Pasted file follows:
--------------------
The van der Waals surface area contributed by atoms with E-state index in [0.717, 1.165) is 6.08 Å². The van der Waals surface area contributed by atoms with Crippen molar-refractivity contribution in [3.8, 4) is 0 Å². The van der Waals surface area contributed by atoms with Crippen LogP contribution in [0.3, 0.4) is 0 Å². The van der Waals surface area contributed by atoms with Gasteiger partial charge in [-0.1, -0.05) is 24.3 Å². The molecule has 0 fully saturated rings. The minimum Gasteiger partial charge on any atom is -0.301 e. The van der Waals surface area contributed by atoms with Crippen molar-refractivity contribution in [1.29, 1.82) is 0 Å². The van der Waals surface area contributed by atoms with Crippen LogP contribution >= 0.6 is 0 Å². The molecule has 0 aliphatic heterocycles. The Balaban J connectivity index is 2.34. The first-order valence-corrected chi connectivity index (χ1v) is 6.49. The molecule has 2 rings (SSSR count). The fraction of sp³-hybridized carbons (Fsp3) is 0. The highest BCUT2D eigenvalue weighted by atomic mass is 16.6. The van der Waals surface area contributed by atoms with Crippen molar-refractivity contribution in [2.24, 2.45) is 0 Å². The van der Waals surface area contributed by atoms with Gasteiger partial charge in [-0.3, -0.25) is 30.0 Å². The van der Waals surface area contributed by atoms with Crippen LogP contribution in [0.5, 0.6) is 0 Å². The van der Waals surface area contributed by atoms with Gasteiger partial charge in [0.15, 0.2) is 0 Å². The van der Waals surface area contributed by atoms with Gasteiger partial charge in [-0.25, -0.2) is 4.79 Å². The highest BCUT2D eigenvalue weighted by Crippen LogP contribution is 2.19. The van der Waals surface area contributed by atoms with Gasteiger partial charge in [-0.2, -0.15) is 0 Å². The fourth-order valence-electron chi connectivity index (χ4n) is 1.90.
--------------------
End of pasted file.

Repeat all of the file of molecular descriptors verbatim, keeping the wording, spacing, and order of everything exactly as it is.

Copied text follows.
The van der Waals surface area contributed by atoms with E-state index in [0.717, 1.165) is 6.08 Å². The van der Waals surface area contributed by atoms with Crippen molar-refractivity contribution in [3.8, 4) is 0 Å². The van der Waals surface area contributed by atoms with Crippen LogP contribution in [0.3, 0.4) is 0 Å². The van der Waals surface area contributed by atoms with Gasteiger partial charge in [-0.1, -0.05) is 24.3 Å². The molecule has 0 fully saturated rings. The minimum Gasteiger partial charge on any atom is -0.301 e. The van der Waals surface area contributed by atoms with Crippen molar-refractivity contribution in [1.29, 1.82) is 0 Å². The van der Waals surface area contributed by atoms with Crippen LogP contribution >= 0.6 is 0 Å². The molecule has 0 aliphatic heterocycles. The Balaban J connectivity index is 2.34. The first-order valence-corrected chi connectivity index (χ1v) is 6.49. The molecule has 2 rings (SSSR count). The fraction of sp³-hybridized carbons (Fsp3) is 0. The highest BCUT2D eigenvalue weighted by atomic mass is 16.6. The van der Waals surface area contributed by atoms with Crippen molar-refractivity contribution in [2.24, 2.45) is 0 Å². The van der Waals surface area contributed by atoms with Gasteiger partial charge in [-0.3, -0.25) is 30.0 Å². The van der Waals surface area contributed by atoms with Crippen LogP contribution in [0.5, 0.6) is 0 Å². The van der Waals surface area contributed by atoms with Gasteiger partial charge in [0.15, 0.2) is 0 Å². The van der Waals surface area contributed by atoms with Gasteiger partial charge in [-0.25, -0.2) is 4.79 Å². The highest BCUT2D eigenvalue weighted by Crippen LogP contribution is 2.19. The van der Waals surface area contributed by atoms with Gasteiger partial charge in [-0.2, -0.15) is 0 Å². The fourth-order valence-electron chi connectivity index (χ4n) is 1.90.